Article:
Visa has rolled out a global program designed to support female entrepreneurs, as part of its continuing ‘Money is Changing’ initiative. The overarching campaign was developed through continuous dialogue with Visa customers – a first for the payments brand.
‘Money is Changing So Let’s Talk About It’ launched in North America last June. It was developed alongside digital agency of record Decoded from an insight that millennial women are underconfident when it comes to money – both asking for more of it and talking to their friends about it.
“We started small and said, ‘let's actually do the research’,” said Mary Ann Reilly, senior vice-president, head of North American marketing for Visa. “We pushed it out through the social media sites where these women are going – Pinterest, Instagram – and then we did polls with them, and pushed [the campaign] back out.
“It was really a continuous loop of conversation.”
The strategy of developing a campaign in real-time through live polling, social listening, iterating and reiterating was a new one for Visa to experiment with, explained Reilly. The top marketer described it as “a huge learning experience” and the reason behind the phased roll-out of the initiative.
The next chapter is ‘She’s Next’, a campaign that hopes to support female small business owners through research, pop-up workshops and the formation of a peer network. It is supported by the Female Founder Collective, Rebecca Minkoff’s 3,000-member network of businesses led by women, and will be amplified by a multimillion-dollar digital advertising campaign featuring a diverse selection of real-life female entrepreneurs.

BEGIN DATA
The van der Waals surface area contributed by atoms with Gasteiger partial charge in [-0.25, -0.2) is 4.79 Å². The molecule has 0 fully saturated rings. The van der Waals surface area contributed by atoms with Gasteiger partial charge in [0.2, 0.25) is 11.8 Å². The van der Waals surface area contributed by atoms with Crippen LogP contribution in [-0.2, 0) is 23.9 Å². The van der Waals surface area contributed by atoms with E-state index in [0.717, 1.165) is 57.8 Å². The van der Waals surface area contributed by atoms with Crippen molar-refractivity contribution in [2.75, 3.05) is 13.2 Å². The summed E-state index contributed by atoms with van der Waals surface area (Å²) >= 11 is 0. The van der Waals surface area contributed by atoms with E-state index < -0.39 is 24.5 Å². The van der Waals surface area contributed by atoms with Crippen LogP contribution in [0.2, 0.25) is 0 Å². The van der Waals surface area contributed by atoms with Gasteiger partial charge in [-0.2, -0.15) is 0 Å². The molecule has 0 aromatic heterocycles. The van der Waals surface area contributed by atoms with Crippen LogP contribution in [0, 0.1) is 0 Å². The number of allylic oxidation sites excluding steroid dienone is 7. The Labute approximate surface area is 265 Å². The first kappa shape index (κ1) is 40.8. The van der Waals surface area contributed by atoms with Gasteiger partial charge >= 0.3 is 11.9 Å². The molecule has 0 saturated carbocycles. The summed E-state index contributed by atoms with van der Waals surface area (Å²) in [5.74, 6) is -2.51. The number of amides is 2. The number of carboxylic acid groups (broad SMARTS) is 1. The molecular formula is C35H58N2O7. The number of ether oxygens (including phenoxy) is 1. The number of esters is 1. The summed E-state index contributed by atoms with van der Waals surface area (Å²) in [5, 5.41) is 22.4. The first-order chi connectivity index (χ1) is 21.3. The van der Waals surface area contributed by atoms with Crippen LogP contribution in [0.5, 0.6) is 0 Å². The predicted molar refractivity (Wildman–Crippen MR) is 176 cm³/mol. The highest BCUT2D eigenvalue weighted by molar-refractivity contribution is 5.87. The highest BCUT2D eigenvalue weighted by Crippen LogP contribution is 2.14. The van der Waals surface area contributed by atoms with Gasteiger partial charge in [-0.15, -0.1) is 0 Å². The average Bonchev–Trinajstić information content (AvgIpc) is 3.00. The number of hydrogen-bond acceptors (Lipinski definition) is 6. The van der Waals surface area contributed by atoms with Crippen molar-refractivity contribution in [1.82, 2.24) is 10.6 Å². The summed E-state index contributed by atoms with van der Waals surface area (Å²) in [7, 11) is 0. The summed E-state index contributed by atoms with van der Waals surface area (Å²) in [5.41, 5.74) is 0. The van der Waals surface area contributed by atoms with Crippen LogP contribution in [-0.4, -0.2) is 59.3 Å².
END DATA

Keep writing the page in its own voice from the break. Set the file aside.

“We're creating a content series that takes the ‘Money is Changing’ tagline and becomes ‘How I Changed It’ – talking to women who have made a difference and have been able to overcome challenges they've had around money in the past,” said Reilly. “We're using some of these small business owners as part of that content series.”
The activation calendar of ‘She’s Next’ will pull the overarching campaign onto a global stage for the first time. Events are planned around the Super Bowl in Atlanta and the Women’s World Cup in France, as well as in Canada.
Reilly believes the campaign has the potential to enter into other markets organically, too.
“I will say my regional counterparts have shown interest when we shared the campaign with them, so there’s more to come,” she said.